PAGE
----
Delta Dispatches: Coastal Challenges & the Best of Bycatch
On today’s show Simone talks with the Executive Director of the Louisiana Sea Grant College Program, Dr. Robert Twilley about The Louisiana Sea Grant Programs working individually and in partnership to address major marine and coastal challenges.
Pepper Bowen, Director of Culinaria stops by to talk with Simone about how through legal research and policy analysis, Culinaria Center reviews and addresses a wide range of local, national, and global food policy topics and issues and seeks solutions in support of a food system that is integral to improved health outcomes, sustainable environmental goals, and real community development and also their event, “Best of The Bycatch” on June 20th at The Southern Food & Beverage Museum.
Below is a transcript of this week's Delta Dispatches Podcast. Listen to the full recording here or subscribe to our feed in iTunes and Google Play.
Simone: Hello. You're listening to Delta Dispatches. We're discussing Louisiana's coast, its people, wildlife, and jobs, and why restoring it matters. This is Simone Maloz from Restore or Retreat. Welcome back. This week Jacques Hebert has left me. I have certainly stood him up several times and have made him go the show alone, so this time it's my turn. Jacques is on a well-deserved vacation but we would definitely miss him. Just a reminder. Last week we had a great show with our friends and partners from South Wings. They are a volunteer organization and they are still looking for volunteer pilots.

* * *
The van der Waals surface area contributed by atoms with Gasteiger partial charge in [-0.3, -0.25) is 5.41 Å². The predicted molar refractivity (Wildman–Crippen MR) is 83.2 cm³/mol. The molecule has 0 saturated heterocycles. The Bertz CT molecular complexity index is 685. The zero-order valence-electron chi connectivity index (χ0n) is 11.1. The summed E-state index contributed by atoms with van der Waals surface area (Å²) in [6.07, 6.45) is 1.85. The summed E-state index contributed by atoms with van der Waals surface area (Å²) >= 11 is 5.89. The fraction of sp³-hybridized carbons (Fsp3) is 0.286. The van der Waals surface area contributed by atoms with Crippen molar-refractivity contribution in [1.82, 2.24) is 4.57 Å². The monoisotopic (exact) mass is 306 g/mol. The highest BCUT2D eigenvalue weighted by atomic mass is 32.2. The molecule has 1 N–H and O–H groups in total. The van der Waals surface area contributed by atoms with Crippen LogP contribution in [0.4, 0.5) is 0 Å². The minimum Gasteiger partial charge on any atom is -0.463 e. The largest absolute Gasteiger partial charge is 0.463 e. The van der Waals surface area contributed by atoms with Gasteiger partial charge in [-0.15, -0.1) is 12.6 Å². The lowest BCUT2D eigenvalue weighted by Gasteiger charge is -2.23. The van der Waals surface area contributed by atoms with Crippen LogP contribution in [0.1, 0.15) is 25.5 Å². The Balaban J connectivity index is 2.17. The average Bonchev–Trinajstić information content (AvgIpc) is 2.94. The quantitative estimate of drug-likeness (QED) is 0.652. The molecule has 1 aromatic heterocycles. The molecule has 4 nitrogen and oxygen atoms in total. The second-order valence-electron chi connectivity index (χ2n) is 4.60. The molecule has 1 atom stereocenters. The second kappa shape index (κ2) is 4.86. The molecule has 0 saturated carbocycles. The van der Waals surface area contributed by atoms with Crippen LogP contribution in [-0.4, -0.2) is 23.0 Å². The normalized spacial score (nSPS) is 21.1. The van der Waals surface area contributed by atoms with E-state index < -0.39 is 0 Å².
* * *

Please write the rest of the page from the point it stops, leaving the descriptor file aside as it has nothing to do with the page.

If you missed that podcast or you want to find out more information about being a volunteer pilot for them and more about their organization, please go to mississippiriverdelta.org/deltadispatches to listen to our past episodes not just on South Wings but also to subscribe to our weekly podcast, which come on iTunes and Google Play. Also another reminder that we have an action alert out. Louisiana's coast is facing some devastating cuts in the next budget. For the past several years the administration has threatened to take away our share of federal offshore revenues which we know as GOMESA. That is allocated to Louisiana and the other energy-producing states, but just like the past years we're trying to take a stand against it and to make sure that they understand that this money is too important to Louisiana's future.